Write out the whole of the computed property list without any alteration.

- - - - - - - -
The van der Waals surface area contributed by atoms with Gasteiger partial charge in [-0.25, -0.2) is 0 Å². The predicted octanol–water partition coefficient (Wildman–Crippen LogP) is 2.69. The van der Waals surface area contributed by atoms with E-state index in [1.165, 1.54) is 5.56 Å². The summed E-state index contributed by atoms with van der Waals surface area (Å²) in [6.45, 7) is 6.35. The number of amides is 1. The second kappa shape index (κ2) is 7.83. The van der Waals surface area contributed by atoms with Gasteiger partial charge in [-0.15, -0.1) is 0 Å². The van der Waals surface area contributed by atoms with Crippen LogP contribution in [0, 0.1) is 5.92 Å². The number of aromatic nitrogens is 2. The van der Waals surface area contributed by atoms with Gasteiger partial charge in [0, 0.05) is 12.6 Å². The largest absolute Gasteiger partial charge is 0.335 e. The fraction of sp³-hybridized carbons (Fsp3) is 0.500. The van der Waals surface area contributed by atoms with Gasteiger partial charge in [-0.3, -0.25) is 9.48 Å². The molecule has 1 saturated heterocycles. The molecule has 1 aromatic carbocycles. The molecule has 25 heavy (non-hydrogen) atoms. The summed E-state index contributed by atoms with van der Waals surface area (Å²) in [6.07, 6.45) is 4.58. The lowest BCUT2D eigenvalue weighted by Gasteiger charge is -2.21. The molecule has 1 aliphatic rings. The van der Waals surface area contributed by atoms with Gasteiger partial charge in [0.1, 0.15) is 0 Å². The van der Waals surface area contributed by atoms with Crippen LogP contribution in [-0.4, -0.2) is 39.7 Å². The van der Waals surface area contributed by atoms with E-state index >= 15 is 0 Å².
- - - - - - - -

The van der Waals surface area contributed by atoms with Gasteiger partial charge in [-0.25, -0.2) is 0 Å². The predicted octanol–water partition coefficient (Wildman–Crippen LogP) is 2.69. The van der Waals surface area contributed by atoms with E-state index in [1.165, 1.54) is 5.56 Å². The summed E-state index contributed by atoms with van der Waals surface area (Å²) in [6.45, 7) is 6.35. The number of amides is 1. The second kappa shape index (κ2) is 7.83. The van der Waals surface area contributed by atoms with Gasteiger partial charge in [-0.15, -0.1) is 0 Å². The van der Waals surface area contributed by atoms with Crippen LogP contribution in [0, 0.1) is 5.92 Å². The number of aromatic nitrogens is 2. The van der Waals surface area contributed by atoms with Gasteiger partial charge in [0, 0.05) is 12.6 Å². The largest absolute Gasteiger partial charge is 0.335 e. The fraction of sp³-hybridized carbons (Fsp3) is 0.500. The van der Waals surface area contributed by atoms with Gasteiger partial charge in [-0.3, -0.25) is 9.48 Å². The molecule has 1 saturated heterocycles. The molecule has 1 aromatic carbocycles. The molecule has 25 heavy (non-hydrogen) atoms. The summed E-state index contributed by atoms with van der Waals surface area (Å²) in [6.07, 6.45) is 4.58. The lowest BCUT2D eigenvalue weighted by Gasteiger charge is -2.21. The molecule has 1 aliphatic rings. The van der Waals surface area contributed by atoms with Gasteiger partial charge in [0.1, 0.15) is 0 Å². The van der Waals surface area contributed by atoms with Crippen LogP contribution in [-0.4, -0.2) is 39.7 Å². The van der Waals surface area contributed by atoms with E-state index >= 15 is 0 Å².